My biggest takeaway from this article is the power of women as money managers, when it comes to both personal finance for their families as well as client assets. Yes, gender equality in the workplace is an important goal, and it is also a really smart business decision. Women need to see themselves in these roles, know they can develop the necessary skills, and then work hard to fill top asset-management positions. I love the advice of all these young women as they begin to feel more confident with their new financial knowledge and consider their future goals. They are all starting to feel empowered. Their advice, coupled with the advice from the New York Stock Exchange executives in this KWHS article: https://whr.tn/2KaCfVM, is inspiring for everyone, regardless of age.
While female bankers with husbands and children to support keep quiet for fear of seeming uncommitted to their roles, she said male bankers are more likely to make their familial responsibilities widely known: "I used to work with a man who would shout about how he had four kids at home every year when it came to making redundancies or allocating bonuses."

However, although the industry is undergoing change, some of the misconceptions observed by the group when they joined are still around today. MUFG's Vanessa, responding to a university student who said a male investment banker told her ‘you need to be confident, assertive and masculine’ to do well in investment banking, said: ‘There is a preconception that investment banking is a male industry and you need male-type qualities to succeed.’
MS. TURLINGTON BURNS: Well, I guess, I mean, mainly we started after the film came out. We were a resource. You know, who's doing what where was the way we sort of saw ourselves. And through that, I got to meet a lot of different organizations working in maternal health. Also, as a student of Public Health, you know, the world is fairly small in the maternal child health space. So, I started to get to meet a lot of incredible people who have been working their entire careers, Melanne being one of those people. And so, you know, having access to women who were leaders in these areas was incredibly inspiring. And then in terms of finding partners, I mean we started as a campaign, and then I learned that that wasn't completely fulfilling. I felt like I wanted to do more and I wanted to really connect people who were being moved by learning this information and wanting to do something that it was really hard for them to do that. So, I felt like ultimately starting an organization that I could have more control. Being able to put those pieces together and connect those dots was a lot more gratifying, not only for the community we were trying to bring along but also for the NGOs on the ground. And what I've found over time is that smaller, grassroots, community-led groups are the most exciting to work with because they truly do partner with you. And we have, as an organization, funded some larger initiatives, and you know, it's hard to get the phone picked up, and it's hard to—you know, there's a lot of turnover in the people who run the program, and you just want to, you want to have that human touch, and so, it's something that I really strive for with Every Mother Counts to continue to have that human touch. It's the most human of all issues that I can think of, and for people who have an experience or suffer a loss, or lose a loved one, or the healthcare providers that are trying to, you know, provide services every day, I think it's really important that all of those people feel, you know, respected, and have a voice, and that we can be there for them.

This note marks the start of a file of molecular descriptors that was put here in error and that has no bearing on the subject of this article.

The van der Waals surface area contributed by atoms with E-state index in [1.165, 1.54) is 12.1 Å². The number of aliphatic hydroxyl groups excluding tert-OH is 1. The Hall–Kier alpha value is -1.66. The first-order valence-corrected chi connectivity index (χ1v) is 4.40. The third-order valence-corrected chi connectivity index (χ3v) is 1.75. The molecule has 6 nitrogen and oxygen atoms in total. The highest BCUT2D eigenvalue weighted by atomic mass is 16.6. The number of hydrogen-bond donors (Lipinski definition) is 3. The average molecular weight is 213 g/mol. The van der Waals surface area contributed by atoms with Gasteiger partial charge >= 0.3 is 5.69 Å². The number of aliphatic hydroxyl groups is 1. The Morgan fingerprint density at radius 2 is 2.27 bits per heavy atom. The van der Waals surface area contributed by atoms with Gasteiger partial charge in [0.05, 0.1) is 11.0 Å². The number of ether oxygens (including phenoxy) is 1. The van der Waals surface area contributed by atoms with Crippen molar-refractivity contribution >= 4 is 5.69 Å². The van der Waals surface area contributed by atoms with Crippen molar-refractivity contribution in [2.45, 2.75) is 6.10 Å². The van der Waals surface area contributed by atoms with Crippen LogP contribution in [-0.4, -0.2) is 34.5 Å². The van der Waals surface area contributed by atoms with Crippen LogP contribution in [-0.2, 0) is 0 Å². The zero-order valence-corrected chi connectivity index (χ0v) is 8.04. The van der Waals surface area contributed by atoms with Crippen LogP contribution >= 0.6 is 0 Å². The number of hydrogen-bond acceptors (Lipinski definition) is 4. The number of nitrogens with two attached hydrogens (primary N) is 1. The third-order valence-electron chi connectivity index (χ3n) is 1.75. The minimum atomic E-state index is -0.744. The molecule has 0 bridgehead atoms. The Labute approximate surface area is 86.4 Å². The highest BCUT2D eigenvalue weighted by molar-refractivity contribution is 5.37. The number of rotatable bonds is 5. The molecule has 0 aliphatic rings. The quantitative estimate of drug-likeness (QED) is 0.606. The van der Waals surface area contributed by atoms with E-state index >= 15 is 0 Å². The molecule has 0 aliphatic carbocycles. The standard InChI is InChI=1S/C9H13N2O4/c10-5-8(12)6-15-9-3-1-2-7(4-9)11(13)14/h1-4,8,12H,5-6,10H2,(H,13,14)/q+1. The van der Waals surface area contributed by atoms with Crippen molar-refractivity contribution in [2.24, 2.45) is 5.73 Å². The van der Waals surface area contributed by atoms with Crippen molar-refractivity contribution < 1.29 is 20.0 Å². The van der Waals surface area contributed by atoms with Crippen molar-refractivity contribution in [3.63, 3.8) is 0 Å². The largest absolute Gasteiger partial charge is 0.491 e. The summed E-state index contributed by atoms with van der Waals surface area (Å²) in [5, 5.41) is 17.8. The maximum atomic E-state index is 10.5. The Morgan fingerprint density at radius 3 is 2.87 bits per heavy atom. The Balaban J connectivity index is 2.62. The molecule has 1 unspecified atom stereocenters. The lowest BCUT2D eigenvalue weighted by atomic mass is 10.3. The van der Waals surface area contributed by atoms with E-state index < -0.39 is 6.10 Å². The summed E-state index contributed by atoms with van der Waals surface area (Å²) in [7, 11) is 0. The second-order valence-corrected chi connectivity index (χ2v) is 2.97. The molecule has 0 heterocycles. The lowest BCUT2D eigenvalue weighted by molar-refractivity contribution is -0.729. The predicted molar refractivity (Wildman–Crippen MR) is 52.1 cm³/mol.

For those who doubt that women can be successful investment bankers, there are a few examples such as Marisa Drew, a co-head of Global Markets at Credit Suisse, who has worked in investment banking for over twenty-five years, starting her career as an analyst back in 1986. Another good example is Mary Callahan Erdoes, who has been serving as the chief executive of JPMorgan Asset Management since 2009 where she oversees more than $2 trillion. Ruth Porat also deserves a mention, having worked as chief financial officer and executive vice president of Morgan Stanley between 2010 and 2015, when she decided to leave the bank for Google where she became the tech giant’s first female CFO.
Similar to Raise, Cardpool works as a platform for users to buy and sell gift cards. Buyers can get up to 92 percent of a gift card’s value. Sellers may have to wait a bit longer for their money because, unlike Raise, Cardpool doesn’t post the funds directly to the seller’s bank account. Instead, the payment comes in the form of an Amazon eGift Card or a bank check sent via snail mail.

Ellevest’s “What The Elle” Newsletter. The Ellevest site as a whole is my favorite resource for women-specific investment research and advice. They have content about the gender pay gap, how to invest responsibly, how to negotiate for a raise, and every financial topic in between. Their co-founder and CEO Sallie Krawcheck has a monthly newsletter called “What The Elle” that gives insights into everyday investing and financial advice for women.
While female bankers with husbands and children to support keep quiet for fear of seeming uncommitted to their roles, she said male bankers are more likely to make their familial responsibilities widely known: "I used to work with a man who would shout about how he had four kids at home every year when it came to making redundancies or allocating bonuses."
Focusing on the goal is smart because it forces you to consider your personal needs rather than some arbitrary measure of success. “It’s not that women aren’t concerned about getting a great return,” says Zaneilia Harris, a certified financial planner and president of Harris & Harris Wealth Management, in Upper Marlboro, Md. “But they don’t care what their friends are doing; it’s all about their individual goals.”
Partly because of this dynamic, she said there's often a career premium for women who are young and beautiful. "You get a lot of beautiful young women in banking who find themselves replaced by a new generation as they get older. - I've seen older women being made to hand their accounts to 22 year-olds. They complain, but they were in that position once - they were the 22 year-old who took another woman's clients. Women don't help each other."
×